Their latest endeavor which is seemingly flush with cash is their Windows Phone 7 product. Whilst the sales of the devices haven’t been that stellar they’ve still managed to take a small percentage of the smart phone market. Their partnership with Nokia sets the scene for them to become a potential juggernaut in this sector but they’ve got a long uphill battle ahead of them and the gamble isn’t a sure thing for either side. Microsoft now appears to be looking to strengthen their WP7 offering even further by shelling out a cool $8.5 billion dollars for everyone’s favorite communications app, Skype:
The purchase price includes the assumption of Skype’s debt.
The agreement has been approved by the boards of directors of both Microsoft and Skype.
Whilst the acquisition is not solely dedicated to the WP7 product line it’s still the one that has the most to gain from it. WP7 doesn’t currently support any form of video calling like Apple’s FaceTime or Google’s Video Chat does and Skype could provide a good chunk of the underlying infrastructure, saving Microsoft a lot of work. Skype’s vision of being available everywhere lines up quite well with Microsoft’s three screens idea and I’m sure they’ll be looking to leverage Skype’s vast network to push their cloud products further. Still one has to wonder if the $8.5 billion price tag they paid for Skype is worth it, considering its Microsoft’s biggest acquisition to date.
When I first heard of the news that Microsoft had bought Skype my first reaction was that this was a maneuver to deny Facebook the chance at getting it. There were rumors of Facebook testing the waters of an acquisition for a while but it seems that in the end the only serious bidders were Microsoft and Google. It then becomes clear that Microsoft simply did not want the Skype network in the hands of one of its largest competitors and Facebook was probably not that interested in the first place, especially if Microsoft (who owns 1.6% of Facebook) was going to pony up the cash for them anyway. Google might not have been completely serious about their offer anyway since they already have most of what Skype has to offer and might have just been making sure Microsoft spent more than it had to (hey they’ve done it before).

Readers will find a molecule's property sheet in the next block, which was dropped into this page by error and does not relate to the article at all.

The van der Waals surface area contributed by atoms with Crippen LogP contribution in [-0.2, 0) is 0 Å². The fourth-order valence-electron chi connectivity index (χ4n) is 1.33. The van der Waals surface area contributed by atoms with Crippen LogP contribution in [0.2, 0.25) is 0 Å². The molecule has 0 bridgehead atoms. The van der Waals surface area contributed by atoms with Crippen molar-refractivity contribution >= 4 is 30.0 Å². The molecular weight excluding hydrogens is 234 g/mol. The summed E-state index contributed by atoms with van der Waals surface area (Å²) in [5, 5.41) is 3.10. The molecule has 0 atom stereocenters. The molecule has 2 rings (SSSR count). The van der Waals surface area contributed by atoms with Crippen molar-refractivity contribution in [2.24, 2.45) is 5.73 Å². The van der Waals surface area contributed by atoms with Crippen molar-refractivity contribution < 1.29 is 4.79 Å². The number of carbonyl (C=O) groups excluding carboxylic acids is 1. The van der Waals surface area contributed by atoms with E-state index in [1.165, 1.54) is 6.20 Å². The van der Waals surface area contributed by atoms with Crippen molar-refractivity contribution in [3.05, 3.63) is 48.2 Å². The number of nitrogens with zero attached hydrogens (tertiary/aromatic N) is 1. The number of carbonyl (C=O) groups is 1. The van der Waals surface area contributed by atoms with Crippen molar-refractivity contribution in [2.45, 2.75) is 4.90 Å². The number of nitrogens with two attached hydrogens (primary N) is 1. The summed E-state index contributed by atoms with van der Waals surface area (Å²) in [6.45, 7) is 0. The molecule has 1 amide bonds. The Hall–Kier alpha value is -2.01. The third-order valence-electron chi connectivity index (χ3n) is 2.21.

It will be interesting to see how Microsoft leverages this investment, especially with its current product lines that have direct synergies with Skype. They’ve certainly been doing all they can to make sure their mobile sector succeeds and if Gartner is to be believed then we’re less than 4 years away from them becoming the dominant platform. I’m not so sure about that idea but I do know that Microsoft does have the resources to throw at this problem until they become big in this sector, and the Skype acquisition is a testament to that fact.
You know I was pretty hyped about getting a WP7 handset after having a short play with one in the store. The slick interface and overall usability of it was so high that I thought it was worth a shot and I had really nothing to lose since my work would be paying for it. The NoDo update was on the horizon however so I decided that I’d hold back until it made its way into production so that I wouldn’t have to deal with the same frustrations that day 0 customers had. Most notably this would be the inclusion of copy and paste, but there were also a few other fixes that I thought would be good to have and worth the wait.